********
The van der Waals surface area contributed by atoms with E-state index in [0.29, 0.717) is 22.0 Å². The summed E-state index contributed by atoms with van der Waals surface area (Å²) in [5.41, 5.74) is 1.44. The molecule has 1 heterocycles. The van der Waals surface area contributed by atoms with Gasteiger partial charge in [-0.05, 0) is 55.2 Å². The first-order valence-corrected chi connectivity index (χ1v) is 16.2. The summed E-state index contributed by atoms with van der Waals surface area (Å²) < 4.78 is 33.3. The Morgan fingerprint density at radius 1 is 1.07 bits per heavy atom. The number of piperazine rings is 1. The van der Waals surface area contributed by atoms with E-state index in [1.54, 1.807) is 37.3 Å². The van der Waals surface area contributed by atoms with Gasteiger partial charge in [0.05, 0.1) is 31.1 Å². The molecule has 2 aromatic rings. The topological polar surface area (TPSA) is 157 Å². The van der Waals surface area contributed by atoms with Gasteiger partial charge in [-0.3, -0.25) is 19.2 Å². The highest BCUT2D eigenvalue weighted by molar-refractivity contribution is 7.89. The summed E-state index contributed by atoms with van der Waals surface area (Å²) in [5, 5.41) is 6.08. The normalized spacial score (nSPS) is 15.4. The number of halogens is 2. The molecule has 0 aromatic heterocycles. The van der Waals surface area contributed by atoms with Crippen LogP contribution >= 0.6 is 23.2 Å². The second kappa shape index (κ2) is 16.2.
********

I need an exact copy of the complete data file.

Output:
The van der Waals surface area contributed by atoms with E-state index in [0.29, 0.717) is 22.0 Å². The summed E-state index contributed by atoms with van der Waals surface area (Å²) in [5.41, 5.74) is 1.44. The molecule has 1 heterocycles. The van der Waals surface area contributed by atoms with Gasteiger partial charge in [-0.05, 0) is 55.2 Å². The first-order valence-corrected chi connectivity index (χ1v) is 16.2. The summed E-state index contributed by atoms with van der Waals surface area (Å²) < 4.78 is 33.3. The Morgan fingerprint density at radius 1 is 1.07 bits per heavy atom. The number of piperazine rings is 1. The van der Waals surface area contributed by atoms with E-state index in [1.54, 1.807) is 37.3 Å². The van der Waals surface area contributed by atoms with Gasteiger partial charge in [0.05, 0.1) is 31.1 Å². The molecule has 2 aromatic rings. The topological polar surface area (TPSA) is 157 Å². The van der Waals surface area contributed by atoms with Gasteiger partial charge in [-0.3, -0.25) is 19.2 Å². The highest BCUT2D eigenvalue weighted by molar-refractivity contribution is 7.89. The summed E-state index contributed by atoms with van der Waals surface area (Å²) in [5, 5.41) is 6.08. The normalized spacial score (nSPS) is 15.4. The number of halogens is 2. The molecule has 0 aromatic heterocycles. The van der Waals surface area contributed by atoms with Crippen LogP contribution >= 0.6 is 23.2 Å². The second kappa shape index (κ2) is 16.2.